# How to calculate the difference of electronegativity between more than 2 atoms???

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As stated in the topic,

if we have a water molecule, H2O, and the electronegativity for H is 2.1 and O is 3.5, is the attraction of H2 bigger than O???

since 2 times 2.1 is bigger than 3.5!!!

Any help on this??

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I'm quite sure that the two H won't have their electronegativities added together, since electronegativity is specific to each atom, not a bunch of atoms. In fact. I'd imagine that their electronegativity decreases when their electrons are taken over by oxygen.

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Ummm.... very very much more complicated than diatomic covalent bond...

because you can just find the difference of electronegativity of two atoms to know the polarity...

but once it is polyatomic, things get too much complicated..... for example, how to compare the polarity of eg, CH4, and CO2???

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you compare the polarity of individual bonds. the C-H bond in methane is slightly polar (according to pauling). the shape is a tetrahedron. as a result you have a bunch of C-H bonds going out in all directions, and thus there are no opposite poles. there are 2 C=O bonds in carbon dioxide. these bonds are both quite polar, but the compound itself is nonpolar because there arent "ends" that are of opposite charges.

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thx bud!!

but how do you know that there are'nt "ends" that are of opposite charge???

and secondly, for CH4, the 4 ends are slightly positive charge, why's that??

Albert

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By the way, if I know all about this, I only know how to find which polyatomic molecule is polar, but not its magnitude...

So, how do I find the magtnitude of negative charge end in a polar molecule??

Albert

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Any body can help???

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but how do you know that there are'nt "ends" that are of opposite charge???

and secondly, for CH4, the 4 ends are slightly positive charge, why's that??

the carbon-hydrogen bonds are all equal in bond radius, bond energy, etc, and the polarity is no exception; polarity remains constant in all C-H bonds. the H ends of methane are slightly positive because hydrogen is less electronegative than carbon. as a result, the electrons used in bonding are farther from hydrogen, leaving more positive ends.

By the way, if I know all about this, I only know how to find which polyatomic molecule is polar, but not its magnitude...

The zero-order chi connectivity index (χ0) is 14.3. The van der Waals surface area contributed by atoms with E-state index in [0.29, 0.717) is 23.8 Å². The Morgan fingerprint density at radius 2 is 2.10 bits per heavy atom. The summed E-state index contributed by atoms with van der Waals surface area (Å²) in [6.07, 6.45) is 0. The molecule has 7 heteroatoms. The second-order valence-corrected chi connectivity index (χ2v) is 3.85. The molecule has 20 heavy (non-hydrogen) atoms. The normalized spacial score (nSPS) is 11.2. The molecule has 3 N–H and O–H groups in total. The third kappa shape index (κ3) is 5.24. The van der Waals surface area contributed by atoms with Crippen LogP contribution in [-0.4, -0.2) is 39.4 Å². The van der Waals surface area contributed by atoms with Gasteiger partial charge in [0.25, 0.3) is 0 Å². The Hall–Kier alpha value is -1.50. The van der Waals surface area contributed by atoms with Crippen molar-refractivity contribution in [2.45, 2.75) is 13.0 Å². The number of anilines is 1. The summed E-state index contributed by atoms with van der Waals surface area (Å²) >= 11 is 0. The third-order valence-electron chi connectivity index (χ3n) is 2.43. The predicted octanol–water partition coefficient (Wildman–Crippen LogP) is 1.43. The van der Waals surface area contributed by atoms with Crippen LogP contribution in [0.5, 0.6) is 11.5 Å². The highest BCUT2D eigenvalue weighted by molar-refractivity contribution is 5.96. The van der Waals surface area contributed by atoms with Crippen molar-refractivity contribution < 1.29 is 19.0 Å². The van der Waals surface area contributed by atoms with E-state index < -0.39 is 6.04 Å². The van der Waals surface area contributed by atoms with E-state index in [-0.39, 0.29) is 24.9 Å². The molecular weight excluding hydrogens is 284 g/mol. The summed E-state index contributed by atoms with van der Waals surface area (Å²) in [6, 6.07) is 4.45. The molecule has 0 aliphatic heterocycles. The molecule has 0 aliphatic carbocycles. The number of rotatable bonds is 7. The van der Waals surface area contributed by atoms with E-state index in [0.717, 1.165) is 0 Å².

So, how do I find the magtnitude of negative charge end in a polar molecule??

it's interesting that you ask that, as i have asked many people on many forums and i still do not know. one thing you can do is look at various reactions. for example, if you heat sulfuric acid and potassium nitrate, you will get nitric acid and potassium sulfate. potassium is a more active cation than hydrogen, so it chooses to go to the sulfate ion, which is more active as an anion than the nitrate anion. if you look at sodium phosphide, it reacts with water forming sodium hydroxide and hydrogen phosphide, because the hydroxide anion is more active than the phosphide. maybe some day i will have the time to figure out a table for these. as of yet, however, i have yet to see an anion more active than the sulfate anion. i also believe that the nitrate anion is second to the sulfate or at least very close.

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thx bud....

Any way, does not matter not to answer my last question....

because I know it involves alot of quatum mechanics......., which takes in many factors to it....

thx again

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i have actually looked all over and have never found anything on a polyatomic anionic activity series

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I read about this equistion too much but and I didn't find an accuret answer. However I think it will be the diffrence between values of electronegativity and it will depend on the geomerical shape of covalent compound and values of elctronegativity of each atom and final charg occure on the molecules

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